About a year ago I sat in the Members’ Room at the Royal Society as Professor Judith Howard FRS, once a doctoral student of Dorothy Hodgkin’s, explained how crystallographers worked in the early days. She showed me how Dorothy would begin by calibrating the black circles in an X-ray diffraction pattern by eye, to begin the long process of assembling from the shadows cast by an X-ray beam the complex three-dimensional arrangement of atoms in the molecule. Hanging on the wall outside was a Henry Moore drawing of Dorothy’s arthritic hands , the hands she said she thought with.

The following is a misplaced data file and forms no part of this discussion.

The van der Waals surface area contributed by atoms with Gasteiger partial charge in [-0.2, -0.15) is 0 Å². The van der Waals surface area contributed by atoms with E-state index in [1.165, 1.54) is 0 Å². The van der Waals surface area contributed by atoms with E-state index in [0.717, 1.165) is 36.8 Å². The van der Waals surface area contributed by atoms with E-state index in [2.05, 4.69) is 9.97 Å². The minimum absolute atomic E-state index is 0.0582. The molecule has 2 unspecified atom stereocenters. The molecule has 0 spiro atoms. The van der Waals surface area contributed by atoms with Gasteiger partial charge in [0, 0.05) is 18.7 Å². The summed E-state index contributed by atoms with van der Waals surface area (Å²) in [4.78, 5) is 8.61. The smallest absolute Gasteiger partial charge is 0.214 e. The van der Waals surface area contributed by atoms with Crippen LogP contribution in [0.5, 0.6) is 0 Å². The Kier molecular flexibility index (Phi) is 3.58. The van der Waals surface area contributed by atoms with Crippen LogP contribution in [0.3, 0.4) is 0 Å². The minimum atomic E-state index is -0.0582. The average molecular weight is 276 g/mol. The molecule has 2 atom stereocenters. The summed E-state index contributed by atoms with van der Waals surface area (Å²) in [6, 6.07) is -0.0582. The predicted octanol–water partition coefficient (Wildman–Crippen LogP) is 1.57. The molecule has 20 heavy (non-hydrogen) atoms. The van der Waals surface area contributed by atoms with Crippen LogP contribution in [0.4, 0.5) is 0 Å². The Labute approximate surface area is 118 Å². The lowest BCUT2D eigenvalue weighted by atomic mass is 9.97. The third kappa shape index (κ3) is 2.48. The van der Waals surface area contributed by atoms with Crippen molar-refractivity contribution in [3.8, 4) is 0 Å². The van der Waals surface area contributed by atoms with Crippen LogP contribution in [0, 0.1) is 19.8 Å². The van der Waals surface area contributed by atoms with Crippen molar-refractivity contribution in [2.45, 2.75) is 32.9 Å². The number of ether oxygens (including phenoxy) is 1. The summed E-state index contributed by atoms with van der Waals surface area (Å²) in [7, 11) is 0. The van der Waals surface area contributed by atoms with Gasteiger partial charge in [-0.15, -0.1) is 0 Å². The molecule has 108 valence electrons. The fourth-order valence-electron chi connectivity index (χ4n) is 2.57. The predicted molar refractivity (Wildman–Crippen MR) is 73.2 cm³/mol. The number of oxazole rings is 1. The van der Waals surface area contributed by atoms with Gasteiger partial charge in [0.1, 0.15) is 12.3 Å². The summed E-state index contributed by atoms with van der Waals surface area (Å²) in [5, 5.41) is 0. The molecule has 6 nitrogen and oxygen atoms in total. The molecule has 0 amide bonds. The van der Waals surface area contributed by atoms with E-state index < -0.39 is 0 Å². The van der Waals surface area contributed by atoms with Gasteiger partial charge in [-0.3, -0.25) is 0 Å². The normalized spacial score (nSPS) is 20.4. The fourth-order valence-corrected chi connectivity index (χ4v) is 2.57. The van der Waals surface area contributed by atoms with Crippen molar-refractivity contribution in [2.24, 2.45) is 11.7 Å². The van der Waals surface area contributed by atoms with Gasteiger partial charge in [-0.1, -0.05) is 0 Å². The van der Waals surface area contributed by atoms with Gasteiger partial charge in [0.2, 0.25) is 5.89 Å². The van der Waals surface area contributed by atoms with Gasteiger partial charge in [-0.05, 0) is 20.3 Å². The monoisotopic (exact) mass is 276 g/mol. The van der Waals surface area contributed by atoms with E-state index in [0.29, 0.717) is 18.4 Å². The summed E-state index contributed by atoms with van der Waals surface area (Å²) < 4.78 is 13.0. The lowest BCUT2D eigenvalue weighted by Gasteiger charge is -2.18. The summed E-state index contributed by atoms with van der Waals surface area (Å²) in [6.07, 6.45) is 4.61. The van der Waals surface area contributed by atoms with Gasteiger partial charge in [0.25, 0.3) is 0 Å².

What intrigued me in seeing the combination of skills she needed, not only mathematics but hand and eye co-ordination and vision to work out how the thousand atoms in say the Vitamin B12 molecule fitted together. It was somewhere between chess and Rubik cube- a giant jigsaw puzzle where she couldn’t see the picture, or even all the pieces. Continue reading